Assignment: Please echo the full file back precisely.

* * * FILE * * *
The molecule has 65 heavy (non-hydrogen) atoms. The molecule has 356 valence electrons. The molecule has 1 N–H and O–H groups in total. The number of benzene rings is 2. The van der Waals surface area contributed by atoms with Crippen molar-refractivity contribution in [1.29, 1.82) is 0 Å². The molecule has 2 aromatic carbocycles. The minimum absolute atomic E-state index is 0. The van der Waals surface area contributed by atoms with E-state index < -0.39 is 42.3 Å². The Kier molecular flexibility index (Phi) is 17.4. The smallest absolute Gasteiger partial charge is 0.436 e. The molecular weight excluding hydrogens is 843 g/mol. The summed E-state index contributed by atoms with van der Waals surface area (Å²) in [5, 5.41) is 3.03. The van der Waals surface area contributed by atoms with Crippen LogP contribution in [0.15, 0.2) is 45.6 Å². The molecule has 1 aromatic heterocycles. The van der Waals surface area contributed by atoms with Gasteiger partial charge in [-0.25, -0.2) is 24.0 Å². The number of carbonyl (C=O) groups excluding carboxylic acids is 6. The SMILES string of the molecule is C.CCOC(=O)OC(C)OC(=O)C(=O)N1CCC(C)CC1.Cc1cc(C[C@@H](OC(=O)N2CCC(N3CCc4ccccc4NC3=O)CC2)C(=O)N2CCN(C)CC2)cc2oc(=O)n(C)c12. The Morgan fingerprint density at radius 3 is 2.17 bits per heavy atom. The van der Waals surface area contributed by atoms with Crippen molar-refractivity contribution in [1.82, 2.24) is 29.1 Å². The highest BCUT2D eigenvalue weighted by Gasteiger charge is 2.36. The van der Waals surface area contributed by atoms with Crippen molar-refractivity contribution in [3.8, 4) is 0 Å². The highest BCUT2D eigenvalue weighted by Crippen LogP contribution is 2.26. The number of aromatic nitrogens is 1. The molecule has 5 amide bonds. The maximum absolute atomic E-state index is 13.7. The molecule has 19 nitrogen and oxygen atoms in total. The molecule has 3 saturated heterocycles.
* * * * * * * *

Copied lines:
The molecule has 65 heavy (non-hydrogen) atoms. The molecule has 356 valence electrons. The molecule has 1 N–H and O–H groups in total. The number of benzene rings is 2. The van der Waals surface area contributed by atoms with Crippen molar-refractivity contribution in [1.29, 1.82) is 0 Å². The molecule has 2 aromatic carbocycles. The minimum absolute atomic E-state index is 0. The van der Waals surface area contributed by atoms with E-state index < -0.39 is 42.3 Å². The Kier molecular flexibility index (Phi) is 17.4. The smallest absolute Gasteiger partial charge is 0.436 e. The molecular weight excluding hydrogens is 843 g/mol. The summed E-state index contributed by atoms with van der Waals surface area (Å²) in [5, 5.41) is 3.03. The van der Waals surface area contributed by atoms with Crippen LogP contribution in [0.15, 0.2) is 45.6 Å². The molecule has 1 aromatic heterocycles. The van der Waals surface area contributed by atoms with Gasteiger partial charge in [-0.25, -0.2) is 24.0 Å². The number of carbonyl (C=O) groups excluding carboxylic acids is 6. The SMILES string of the molecule is C.CCOC(=O)OC(C)OC(=O)C(=O)N1CCC(C)CC1.Cc1cc(C[C@@H](OC(=O)N2CCC(N3CCc4ccccc4NC3=O)CC2)C(=O)N2CCN(C)CC2)cc2oc(=O)n(C)c12. The Morgan fingerprint density at radius 3 is 2.17 bits per heavy atom. The van der Waals surface area contributed by atoms with Crippen molar-refractivity contribution in [1.82, 2.24) is 29.1 Å². The highest BCUT2D eigenvalue weighted by Gasteiger charge is 2.36. The van der Waals surface area contributed by atoms with Crippen molar-refractivity contribution in [3.8, 4) is 0 Å². The highest BCUT2D eigenvalue weighted by Crippen LogP contribution is 2.26. The number of aromatic nitrogens is 1. The molecule has 5 amide bonds. The maximum absolute atomic E-state index is 13.7. The molecule has 19 nitrogen and oxygen atoms in total. The molecule has 3 saturated heterocycles.